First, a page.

Each year, January 1st represents a new start. Individuals resolve to be healthier, safer, kinder, and more prosperous.  For businesses, New Years Day is often associated with new regulations – imposed at the Federal, State, and municipal levels – that are aimed at achieving the same goals for the economy and for the American workforce.  This year is no exception.  More than 100 new employment laws and ordinances, spanning across twenty states and numerous localities, took effect on January 1, 2022. However, do they apply to all workers – or just to employees?  As the distinction between employee and non-employee becomes less clear, companies must determine the applicability of each new regulation.

For decades, vague or competing criteria for worker classification has combined with shifts in political influences to make it difficult for companies to be assured of compliance with Federal and State worker classification laws.  The rise in the number of “gig economy” workers (15% year over year growth in Q3 2021 alone) has led to a surge in litigation alleging misclassification as well as workforce activism. At issue – protection offered to employees by wage, discrimination and anti-retaliation laws, access to benefits, and the right to unionize.

App-based companies are joining together to create a third category of worker – an individual contractor who is entitled to a base wage and certain benefits.  This concept was first tested in California.

California’s ongoing efforts to classify app-based workers as employees encountered a setback in 2020 with the passage of Prop 22, exempting gig companies from state law and allows them to keep treating their drivers and delivery workers as independent contractors instead of employees. Sponsors of Prop 22 spent over $200 million to ensure its passage.  However, Prop 22 was ruled unconstitutional and the fight in California continues.

In Massachusetts, Uber, Lyft, DoorDash and Instacart are funding the Coalition for Independent Work to persuade Massachusetts voters to pass a measure similar to Prop 22.  It would declare all app-based drivers to be independent contractors and not employees and offer them access to some new benefits such as a pay floor and paid sick leave. Similar efforts are underway in Washington, Colorado, Illinois, New Jersey, and New York. Governments worldwide are grappling with the issue of appropriate classification.

  • In the U.K. Uber was ordered to treat drivers as workers with some employment benefits, and the Uber business model was declared illegal.
  • The European Commission proposed new rules that could lead to the reclassification of millions of gig workers in Europe, entitling them to a minimum wage, paid leave and unemployment insurance. Up to 4.1 million gig workers could be affected by the legal change.
  • India’s Supreme Court agreed to hear a petition by gig workers seeking social security and other benefits afforded to other workers.
  • A workforce advisory committee in Ontario, Canada, has recommended a third category for gig workers, “Dependent contractors”, would be entitled to basic employment rights such as a minimum wage, minimum or core benefits and termination pay. The same committee has also proposed a portable-benefits plan like the one Uber started lobbying for in Canada earlier this year.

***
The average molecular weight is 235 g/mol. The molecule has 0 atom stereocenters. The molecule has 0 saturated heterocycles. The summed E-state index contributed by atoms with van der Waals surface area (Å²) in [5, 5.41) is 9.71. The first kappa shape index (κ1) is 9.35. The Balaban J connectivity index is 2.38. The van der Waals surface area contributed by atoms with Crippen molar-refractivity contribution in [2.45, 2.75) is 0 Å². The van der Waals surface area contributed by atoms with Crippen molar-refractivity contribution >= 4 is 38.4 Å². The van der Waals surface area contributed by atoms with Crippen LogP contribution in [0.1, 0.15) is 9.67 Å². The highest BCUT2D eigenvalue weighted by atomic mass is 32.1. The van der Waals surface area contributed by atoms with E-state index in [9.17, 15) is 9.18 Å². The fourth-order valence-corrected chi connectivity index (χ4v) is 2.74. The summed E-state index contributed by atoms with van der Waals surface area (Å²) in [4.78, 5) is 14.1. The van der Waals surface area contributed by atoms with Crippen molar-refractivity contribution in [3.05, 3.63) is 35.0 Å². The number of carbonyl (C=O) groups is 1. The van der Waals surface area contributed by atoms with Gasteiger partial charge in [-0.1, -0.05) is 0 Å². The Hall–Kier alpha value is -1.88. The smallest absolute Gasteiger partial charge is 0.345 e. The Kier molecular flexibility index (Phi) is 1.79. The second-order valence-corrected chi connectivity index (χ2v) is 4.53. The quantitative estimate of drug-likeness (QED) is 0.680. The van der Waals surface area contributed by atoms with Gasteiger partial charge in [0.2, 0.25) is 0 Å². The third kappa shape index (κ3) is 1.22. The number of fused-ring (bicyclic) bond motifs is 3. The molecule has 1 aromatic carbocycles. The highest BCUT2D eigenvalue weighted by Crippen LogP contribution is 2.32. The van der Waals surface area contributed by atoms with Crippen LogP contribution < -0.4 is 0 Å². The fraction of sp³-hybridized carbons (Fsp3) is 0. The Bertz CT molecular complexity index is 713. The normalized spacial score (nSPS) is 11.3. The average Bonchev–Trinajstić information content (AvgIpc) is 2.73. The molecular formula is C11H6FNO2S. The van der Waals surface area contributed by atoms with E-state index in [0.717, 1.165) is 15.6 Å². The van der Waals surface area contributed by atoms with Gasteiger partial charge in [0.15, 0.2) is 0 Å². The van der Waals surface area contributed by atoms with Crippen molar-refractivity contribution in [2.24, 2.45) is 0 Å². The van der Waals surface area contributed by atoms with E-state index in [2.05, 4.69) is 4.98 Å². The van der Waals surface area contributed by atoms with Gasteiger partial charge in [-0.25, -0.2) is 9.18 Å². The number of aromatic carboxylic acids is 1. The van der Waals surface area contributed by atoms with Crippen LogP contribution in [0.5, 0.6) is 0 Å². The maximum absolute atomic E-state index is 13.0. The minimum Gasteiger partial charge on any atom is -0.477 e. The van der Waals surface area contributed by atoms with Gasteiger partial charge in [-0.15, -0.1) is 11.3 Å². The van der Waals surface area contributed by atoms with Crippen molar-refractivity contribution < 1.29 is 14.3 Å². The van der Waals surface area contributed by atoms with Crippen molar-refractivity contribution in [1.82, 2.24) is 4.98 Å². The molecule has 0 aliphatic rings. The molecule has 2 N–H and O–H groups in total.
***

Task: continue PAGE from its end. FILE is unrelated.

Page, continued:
Local, State and Federal regulators and legislators are investigating claims that the promises made to prospective workers by gig companies are not met. The U.S. Federal Trade Commission recently warned gig companies and others that they could be fined up to $43,792 per violation if they mislead workers about how much they can earn on their platforms.  There are also new regulations and court cases that could be transformative, including those addressing how much companies are telling workers they can earn, and companies’ level of transparency on delivery fees and tips.

nextSource Insights

The inclusion of independent contractors in your workforce will provide an exceptional level of flexibility, delivering specialized talent, enabling you to rapidly respond to fluctuations in demand, and delivering a cost-effective alternative to a permanent employee.  However, inappropriate use of gig workers can lead to government fines and penalties, extensive litigation costs, and significant damage to your brand.

Employers leveraging freelancers and gig workers are expected to be clear on all the regulations and laws governing independent contractor status in their State and at the Federal level. Each state has its own patchwork of regulations. Some require written agreements while others consider gig workers “at-will” contractors. The tax reporting implications are often quite different for independent contractors, freelancers and gig workers and it is important for the employer to be compliant with the laws in their business locations.  The introduction of a new category of “dependent contractors” will bring with it further confusion and difficulty in ensuring adherence to all requirements,

To help our clients navigate through this complexity, nextSource brings together our internal expertise, access to the industry’s finest employment attorneys, and applications that automatically update your independent contractor management system with applicable regulations as they occur, ensuring accurate classification.  Reach out to us to determine how best to engage the gig economy as a part of an effective contingent workforce management program.